The eNB that supports the LWA DRB offload shall initialize the WT Counter to '0' when the KeNB in the associated AS security context is established. The eNB shall set the WT Counter to '1' after the first calculated S-KWT, and monotonically increment it for each additional calculated S-KWT. The WT Counter value '0' is hence used to calculate the first S-KWT.
If the eNB decides to turn off the LWA offload connection and later decides to re-start the offloading to the same WT, the WT Counter value shall keep increasing, thus keeping the computed S-KWT fresh.
The eNB shall refresh the KeNB of the AS security context associated with the WT Counter before the WT Counter wraps around. Re-freshing the KeNB is done using intra cell handover procedure as described in clause 18.104.22.168 of the present specification. When this KeNB is refreshed, the WT Counter is reset to '0' as defined above.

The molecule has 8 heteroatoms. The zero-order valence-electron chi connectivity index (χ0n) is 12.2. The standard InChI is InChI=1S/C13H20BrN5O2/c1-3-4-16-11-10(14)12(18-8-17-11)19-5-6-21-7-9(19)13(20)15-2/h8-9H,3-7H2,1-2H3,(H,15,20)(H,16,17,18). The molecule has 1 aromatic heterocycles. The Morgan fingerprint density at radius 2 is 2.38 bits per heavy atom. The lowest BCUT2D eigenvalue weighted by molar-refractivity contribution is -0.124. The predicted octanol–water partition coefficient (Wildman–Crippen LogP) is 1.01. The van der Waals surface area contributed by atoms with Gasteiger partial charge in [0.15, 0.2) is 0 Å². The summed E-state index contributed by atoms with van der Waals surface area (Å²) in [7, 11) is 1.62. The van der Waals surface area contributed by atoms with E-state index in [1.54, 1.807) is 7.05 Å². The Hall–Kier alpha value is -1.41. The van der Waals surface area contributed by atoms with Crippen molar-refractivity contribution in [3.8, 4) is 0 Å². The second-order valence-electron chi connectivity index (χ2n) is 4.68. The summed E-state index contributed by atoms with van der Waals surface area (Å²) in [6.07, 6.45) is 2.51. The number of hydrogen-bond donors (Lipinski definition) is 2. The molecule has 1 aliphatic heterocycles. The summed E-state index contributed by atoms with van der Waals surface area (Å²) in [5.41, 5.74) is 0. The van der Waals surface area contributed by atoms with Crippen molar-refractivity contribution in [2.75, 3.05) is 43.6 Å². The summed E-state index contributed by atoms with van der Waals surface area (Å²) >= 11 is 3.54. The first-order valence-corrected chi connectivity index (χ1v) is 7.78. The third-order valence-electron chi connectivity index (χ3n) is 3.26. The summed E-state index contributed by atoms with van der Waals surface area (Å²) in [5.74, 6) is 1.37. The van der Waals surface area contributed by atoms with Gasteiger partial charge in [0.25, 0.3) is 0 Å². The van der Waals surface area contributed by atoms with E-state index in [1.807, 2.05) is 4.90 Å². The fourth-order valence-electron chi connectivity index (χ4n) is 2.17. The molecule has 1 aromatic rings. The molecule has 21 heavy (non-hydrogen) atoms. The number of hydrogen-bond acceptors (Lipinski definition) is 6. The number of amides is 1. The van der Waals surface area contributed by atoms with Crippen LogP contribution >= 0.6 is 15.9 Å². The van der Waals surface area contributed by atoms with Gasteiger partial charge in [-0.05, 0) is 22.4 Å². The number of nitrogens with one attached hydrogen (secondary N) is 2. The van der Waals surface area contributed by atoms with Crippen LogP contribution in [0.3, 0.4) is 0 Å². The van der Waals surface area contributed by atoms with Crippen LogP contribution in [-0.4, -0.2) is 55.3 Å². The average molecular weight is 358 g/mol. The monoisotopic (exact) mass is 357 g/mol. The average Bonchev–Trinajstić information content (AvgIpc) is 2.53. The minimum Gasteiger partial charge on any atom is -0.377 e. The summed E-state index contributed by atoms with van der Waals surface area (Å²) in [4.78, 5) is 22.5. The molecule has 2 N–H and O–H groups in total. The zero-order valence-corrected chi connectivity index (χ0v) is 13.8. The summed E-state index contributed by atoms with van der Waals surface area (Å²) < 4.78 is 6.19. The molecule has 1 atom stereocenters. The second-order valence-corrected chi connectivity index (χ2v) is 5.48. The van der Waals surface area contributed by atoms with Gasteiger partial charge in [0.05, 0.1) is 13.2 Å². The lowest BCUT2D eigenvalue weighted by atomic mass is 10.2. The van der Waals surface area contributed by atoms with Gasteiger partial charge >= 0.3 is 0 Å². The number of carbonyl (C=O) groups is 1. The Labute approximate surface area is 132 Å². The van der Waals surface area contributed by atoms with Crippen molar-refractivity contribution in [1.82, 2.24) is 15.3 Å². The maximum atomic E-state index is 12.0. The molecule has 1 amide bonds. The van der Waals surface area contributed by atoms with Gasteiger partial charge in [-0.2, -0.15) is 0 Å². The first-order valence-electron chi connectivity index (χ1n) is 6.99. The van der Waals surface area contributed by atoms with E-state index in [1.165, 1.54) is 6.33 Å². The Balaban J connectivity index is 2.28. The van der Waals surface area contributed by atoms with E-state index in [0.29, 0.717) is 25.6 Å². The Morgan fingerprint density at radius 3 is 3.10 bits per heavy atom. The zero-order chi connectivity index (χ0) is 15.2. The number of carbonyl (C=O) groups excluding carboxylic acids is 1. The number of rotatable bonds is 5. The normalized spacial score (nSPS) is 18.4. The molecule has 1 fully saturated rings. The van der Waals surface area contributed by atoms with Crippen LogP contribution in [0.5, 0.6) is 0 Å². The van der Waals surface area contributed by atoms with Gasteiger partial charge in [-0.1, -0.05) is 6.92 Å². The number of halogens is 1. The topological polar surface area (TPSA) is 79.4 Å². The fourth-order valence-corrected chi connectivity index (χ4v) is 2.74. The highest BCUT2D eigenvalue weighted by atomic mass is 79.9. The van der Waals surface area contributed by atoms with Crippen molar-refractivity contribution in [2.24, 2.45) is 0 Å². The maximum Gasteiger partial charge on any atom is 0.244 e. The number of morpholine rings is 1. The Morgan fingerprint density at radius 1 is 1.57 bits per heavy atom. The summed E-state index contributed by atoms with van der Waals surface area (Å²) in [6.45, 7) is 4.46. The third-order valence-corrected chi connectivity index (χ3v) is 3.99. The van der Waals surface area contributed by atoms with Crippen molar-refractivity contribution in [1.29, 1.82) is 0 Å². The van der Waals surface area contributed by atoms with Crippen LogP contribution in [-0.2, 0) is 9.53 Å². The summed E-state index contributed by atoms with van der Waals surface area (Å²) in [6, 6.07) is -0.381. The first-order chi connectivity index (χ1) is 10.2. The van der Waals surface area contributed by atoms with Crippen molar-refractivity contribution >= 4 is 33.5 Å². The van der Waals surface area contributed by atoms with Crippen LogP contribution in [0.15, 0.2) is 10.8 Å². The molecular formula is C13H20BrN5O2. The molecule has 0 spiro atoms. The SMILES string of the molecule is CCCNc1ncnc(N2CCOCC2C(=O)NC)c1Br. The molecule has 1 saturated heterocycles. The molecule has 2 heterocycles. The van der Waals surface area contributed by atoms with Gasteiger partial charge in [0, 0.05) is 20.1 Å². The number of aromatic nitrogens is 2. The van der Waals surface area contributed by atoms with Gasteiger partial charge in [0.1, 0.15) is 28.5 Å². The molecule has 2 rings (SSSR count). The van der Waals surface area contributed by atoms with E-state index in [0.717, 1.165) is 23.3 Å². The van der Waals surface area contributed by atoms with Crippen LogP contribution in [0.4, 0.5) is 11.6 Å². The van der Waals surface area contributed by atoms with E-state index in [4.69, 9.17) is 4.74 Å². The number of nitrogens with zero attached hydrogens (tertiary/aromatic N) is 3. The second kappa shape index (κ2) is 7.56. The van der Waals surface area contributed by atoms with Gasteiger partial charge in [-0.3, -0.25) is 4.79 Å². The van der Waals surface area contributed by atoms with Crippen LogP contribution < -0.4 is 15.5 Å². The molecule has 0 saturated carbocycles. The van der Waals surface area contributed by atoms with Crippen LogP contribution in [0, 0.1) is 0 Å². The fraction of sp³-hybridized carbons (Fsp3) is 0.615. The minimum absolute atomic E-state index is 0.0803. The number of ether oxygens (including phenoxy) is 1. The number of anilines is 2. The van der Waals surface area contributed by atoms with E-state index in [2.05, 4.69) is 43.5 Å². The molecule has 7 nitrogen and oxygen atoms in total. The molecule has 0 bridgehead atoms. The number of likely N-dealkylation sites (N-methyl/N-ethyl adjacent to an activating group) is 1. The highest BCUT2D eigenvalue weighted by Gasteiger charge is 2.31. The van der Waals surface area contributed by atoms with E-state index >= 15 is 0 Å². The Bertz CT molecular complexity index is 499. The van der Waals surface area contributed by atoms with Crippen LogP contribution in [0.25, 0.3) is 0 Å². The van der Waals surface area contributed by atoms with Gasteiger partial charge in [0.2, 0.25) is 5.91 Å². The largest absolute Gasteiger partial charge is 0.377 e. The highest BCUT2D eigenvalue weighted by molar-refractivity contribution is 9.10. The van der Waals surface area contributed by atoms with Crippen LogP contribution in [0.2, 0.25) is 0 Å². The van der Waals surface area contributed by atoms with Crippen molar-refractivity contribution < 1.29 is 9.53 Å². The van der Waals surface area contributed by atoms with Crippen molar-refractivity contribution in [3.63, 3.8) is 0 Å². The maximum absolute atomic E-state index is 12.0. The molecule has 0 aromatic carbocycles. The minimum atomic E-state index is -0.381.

The system supports update of the S-KWT. The eNB may update the S-KWT for any reason by using the S-KWT update procedure defined in clause G.2. 5.2 of the current specification. If the eNB re-keys its currently active KeNB in an AS security context, the eNB may update any S-KWT associated with that AS security context.
If the eNB decides to perform S-KWT update (see clause G.2.5.1), the eNB shall increment the WT Counter and compute a fresh S-KWT, as defined in clause G.2.4. Then the eNB shall perform a WT Modification procedure to deliver the fresh S-KWT to the WT. The eNB shall provide the value of the WT Counter used in the derivation of the S-KWT to the UE in an integrity protected RRC message. The UE shall derive the S-KWT as described in clause G.2.4.